Once per year veterans across the U.S. are honored for their service on Veterans Day, but after the holiday ends, their sacrifices are forever a part of our lives; even if the nation’s attention isn’t focused on them.
El Campo American Legion Commander Daniel Falcon’s life was shaped greatly by his time in the U.S. Army. He was drafted in February 1970 during the Vietnam War, and six of his brothers also served in the Armed Forces. Falcon and his siblings all attended El Campo High School.
“Our mother was the true hero,” Falcon said. “All her sons served, several at the same time.”
Falcon received his basic training at Fort Polk in Louisiana, eventually becoming a filing clerk for the Army in charge of administrative work for trainees. Falcon went out of his way to grab a beer with new recruits, especially those also from El Campo, to make them feel welcome and show them the ropes.
He served for two years before eventually working in the oil industry. Falcon has been involved in the local veteran’s community throughout his life and has been the local Legion commander for two years now.
Being drafted was nerve-wracking, Falcon said, and he is grateful he was allowed to serve close to home. He and his wife of 51 years, Sylvia, quickly married in March 1970 before Falcon was required to report for training.
“We had a quick engagement, wedding, honeymoon, and I left four days after we got married,” Falcon said.
Falcon and his family were able to meet up at least once per year, around the holidays, while he and his brothers were serving.
Falcon’s cousin, Cecil Saucedo, who passed away five years ago, suffered intense burns while fighting in Vietnam. Falcon visited him in the hospital shortly before he himself was drafted, and wanting to lift Saucedo’s spirits, concocted a plan to give his cousin a break from his humdrum hospital routine.
“I told his wife ... to bring some blue jeans and a shirt and shoes. She said, ‘why? He can’t get out yet.’ And I said, ‘you don’t know me. I’ll get him out of there ... I slipped him into (our) van, he went and changed clothes, and we went and drank some beer.”
A couple states away and a few decades later, another ECHS alumni joined the U.S. Navy, serving as a member of the Naval Construction Battalions. Zane Janak of Gulf Port, Miss., grew up in El Campo and joined the Navy in 2002, serving until 2007.
Janak’s grandfather served during World War II, but since then, Janak was the first in his family to become a member of the Armed Forces.
During his time in the Navy, Janak traveled all over the world. He was sent to parts of Iraq during the Iraq war for reconstruction projects.
“At first, I didn’t know what I was getting into, so there was definitely some fear,” Janak said. “I think once you get down there, and you’re there for awhile and you figure out what you’ve got to do and where you’ve got to be, it’s a whole lot better.”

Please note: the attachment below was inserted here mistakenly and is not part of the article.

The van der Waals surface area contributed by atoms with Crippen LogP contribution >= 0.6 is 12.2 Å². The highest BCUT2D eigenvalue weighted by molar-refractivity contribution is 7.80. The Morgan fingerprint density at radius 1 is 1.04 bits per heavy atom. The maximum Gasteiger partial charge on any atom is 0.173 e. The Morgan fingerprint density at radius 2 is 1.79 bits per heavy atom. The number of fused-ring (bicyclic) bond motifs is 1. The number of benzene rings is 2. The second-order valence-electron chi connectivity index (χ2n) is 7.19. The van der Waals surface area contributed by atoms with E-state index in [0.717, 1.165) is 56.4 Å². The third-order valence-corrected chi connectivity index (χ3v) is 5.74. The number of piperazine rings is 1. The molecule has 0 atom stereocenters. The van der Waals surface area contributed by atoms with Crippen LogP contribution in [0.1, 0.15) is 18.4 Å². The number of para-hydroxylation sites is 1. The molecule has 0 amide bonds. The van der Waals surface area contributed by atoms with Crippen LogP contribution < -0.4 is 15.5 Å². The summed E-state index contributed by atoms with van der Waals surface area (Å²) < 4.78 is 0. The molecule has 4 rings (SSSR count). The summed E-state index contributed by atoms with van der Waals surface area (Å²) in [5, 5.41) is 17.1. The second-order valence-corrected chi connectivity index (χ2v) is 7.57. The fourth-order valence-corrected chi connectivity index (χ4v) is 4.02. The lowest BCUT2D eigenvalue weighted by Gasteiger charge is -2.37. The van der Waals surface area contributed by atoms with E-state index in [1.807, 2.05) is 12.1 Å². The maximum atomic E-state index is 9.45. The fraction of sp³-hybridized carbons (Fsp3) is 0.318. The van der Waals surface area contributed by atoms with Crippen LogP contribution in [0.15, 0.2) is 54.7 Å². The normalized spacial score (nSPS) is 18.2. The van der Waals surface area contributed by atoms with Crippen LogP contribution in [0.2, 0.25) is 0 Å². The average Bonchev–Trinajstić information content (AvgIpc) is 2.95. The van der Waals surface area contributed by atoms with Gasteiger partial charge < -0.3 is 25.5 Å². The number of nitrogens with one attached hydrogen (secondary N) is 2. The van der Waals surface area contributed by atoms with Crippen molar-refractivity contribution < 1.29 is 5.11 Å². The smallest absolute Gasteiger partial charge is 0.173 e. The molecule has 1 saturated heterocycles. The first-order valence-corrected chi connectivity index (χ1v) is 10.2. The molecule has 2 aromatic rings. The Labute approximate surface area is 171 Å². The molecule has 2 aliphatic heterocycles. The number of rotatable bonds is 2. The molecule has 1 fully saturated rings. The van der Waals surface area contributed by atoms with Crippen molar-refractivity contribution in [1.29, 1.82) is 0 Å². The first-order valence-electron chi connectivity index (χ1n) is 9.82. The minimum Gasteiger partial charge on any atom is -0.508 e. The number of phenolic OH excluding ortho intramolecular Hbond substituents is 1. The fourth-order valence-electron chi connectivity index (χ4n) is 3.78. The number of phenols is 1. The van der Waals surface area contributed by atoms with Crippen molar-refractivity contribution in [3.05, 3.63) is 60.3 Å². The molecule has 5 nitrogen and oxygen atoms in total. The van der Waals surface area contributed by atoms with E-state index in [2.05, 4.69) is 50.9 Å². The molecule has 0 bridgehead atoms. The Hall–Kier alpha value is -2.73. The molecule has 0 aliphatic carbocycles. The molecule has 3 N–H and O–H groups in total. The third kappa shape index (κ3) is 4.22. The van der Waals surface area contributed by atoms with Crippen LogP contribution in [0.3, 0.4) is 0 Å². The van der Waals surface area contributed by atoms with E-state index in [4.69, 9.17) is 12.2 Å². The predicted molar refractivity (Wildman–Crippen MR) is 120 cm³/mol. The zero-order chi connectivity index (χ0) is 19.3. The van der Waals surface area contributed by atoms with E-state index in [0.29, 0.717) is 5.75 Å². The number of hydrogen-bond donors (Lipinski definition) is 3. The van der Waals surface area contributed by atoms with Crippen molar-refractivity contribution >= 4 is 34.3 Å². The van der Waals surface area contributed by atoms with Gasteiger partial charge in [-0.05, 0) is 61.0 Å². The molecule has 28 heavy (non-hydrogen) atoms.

He and his team rebuilt schools and other buildings in Iraqi communities that were destroyed during the ongoing war. They met locals along the way, teaching them construction skills.
“We built up anything that was torn up during the war,” Janak said. “We were ... trying to win the hearts and minds of the Iraqi people. In Africa, we (rebuilt) a school gymnasium over there.”
Janak encourages young people to consider a career in the Armed Forces.
“It’s not a step backwards,” Janak said. “It’s a step forward, no matter what. I served with some awesome people ... I believe it would change a lot of peoples’ outlook on life.”
Back in the 1970s, Falcon recalled some people disrespecting Vietnam vets, calling them “baby killers” for fighting in the war. Today, the lack of patriotism feels worse than back then, Falcon said.
“Nowadays, I can see patriotism being lost,” Falcon said. “There’s people burning the flag, knowing what we went through, or what the veterans who went to Vietnam or served in Korea or served in WWII (went through.) ... That hurts.”
Over the years, as Falcon has lost friends and classmates who served in the Armed Forces, Veterans Day has become even more meaningful to him and his fellow vets. Falcon attended a Veterans Day program at one of El Campo’s local schools this year.
“It kind of choked me up,” he said. “It was nice, and it was good to hear the words ‘thank you.’”
Janak now works in a management position doing similar work to what he did for the Navy. He tries to celebrate Veterans Day, if he can take off from work. This year, the ongoing COVID-19 pandemic made it difficult to attend the Veterans Day celebrations he normally would.
“I think I might take off of work next year for Veterans Day,” Janak said.